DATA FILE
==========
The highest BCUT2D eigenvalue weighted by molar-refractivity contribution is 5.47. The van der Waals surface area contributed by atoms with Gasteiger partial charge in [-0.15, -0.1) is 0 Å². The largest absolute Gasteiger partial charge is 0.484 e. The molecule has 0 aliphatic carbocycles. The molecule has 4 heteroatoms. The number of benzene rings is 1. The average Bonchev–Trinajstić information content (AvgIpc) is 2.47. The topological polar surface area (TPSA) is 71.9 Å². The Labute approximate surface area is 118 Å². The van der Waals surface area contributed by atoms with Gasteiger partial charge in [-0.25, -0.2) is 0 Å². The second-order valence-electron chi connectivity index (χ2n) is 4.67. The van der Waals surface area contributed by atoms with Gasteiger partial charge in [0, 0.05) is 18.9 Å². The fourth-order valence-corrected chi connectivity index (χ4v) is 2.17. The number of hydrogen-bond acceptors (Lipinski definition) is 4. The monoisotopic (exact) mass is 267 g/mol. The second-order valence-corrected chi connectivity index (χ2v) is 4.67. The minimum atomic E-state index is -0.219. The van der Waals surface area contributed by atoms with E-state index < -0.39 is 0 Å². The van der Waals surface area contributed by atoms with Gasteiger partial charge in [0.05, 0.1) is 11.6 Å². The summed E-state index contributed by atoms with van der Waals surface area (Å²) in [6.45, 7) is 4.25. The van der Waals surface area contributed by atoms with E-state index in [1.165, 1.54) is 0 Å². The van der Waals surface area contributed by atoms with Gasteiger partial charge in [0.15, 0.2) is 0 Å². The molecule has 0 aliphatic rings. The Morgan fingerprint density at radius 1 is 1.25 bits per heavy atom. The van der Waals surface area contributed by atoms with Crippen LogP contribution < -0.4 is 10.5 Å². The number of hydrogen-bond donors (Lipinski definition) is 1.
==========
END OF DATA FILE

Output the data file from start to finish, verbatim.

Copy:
The highest BCUT2D eigenvalue weighted by molar-refractivity contribution is 5.47. The van der Waals surface area contributed by atoms with Gasteiger partial charge in [-0.15, -0.1) is 0 Å². The largest absolute Gasteiger partial charge is 0.484 e. The molecule has 0 aliphatic carbocycles. The molecule has 4 heteroatoms. The number of benzene rings is 1. The average Bonchev–Trinajstić information content (AvgIpc) is 2.47. The topological polar surface area (TPSA) is 71.9 Å². The Labute approximate surface area is 118 Å². The van der Waals surface area contributed by atoms with Gasteiger partial charge in [-0.25, -0.2) is 0 Å². The second-order valence-electron chi connectivity index (χ2n) is 4.67. The van der Waals surface area contributed by atoms with Gasteiger partial charge in [0, 0.05) is 18.9 Å². The fourth-order valence-corrected chi connectivity index (χ4v) is 2.17. The number of hydrogen-bond acceptors (Lipinski definition) is 4. The monoisotopic (exact) mass is 267 g/mol. The second-order valence-corrected chi connectivity index (χ2v) is 4.67. The minimum atomic E-state index is -0.219. The van der Waals surface area contributed by atoms with E-state index < -0.39 is 0 Å². The van der Waals surface area contributed by atoms with Gasteiger partial charge in [0.05, 0.1) is 11.6 Å². The summed E-state index contributed by atoms with van der Waals surface area (Å²) in [6.45, 7) is 4.25. The van der Waals surface area contributed by atoms with E-state index in [1.165, 1.54) is 0 Å². The van der Waals surface area contributed by atoms with Gasteiger partial charge in [0.15, 0.2) is 0 Å². The molecule has 0 aliphatic rings. The Morgan fingerprint density at radius 1 is 1.25 bits per heavy atom. The van der Waals surface area contributed by atoms with Crippen LogP contribution < -0.4 is 10.5 Å². The number of hydrogen-bond donors (Lipinski definition) is 1.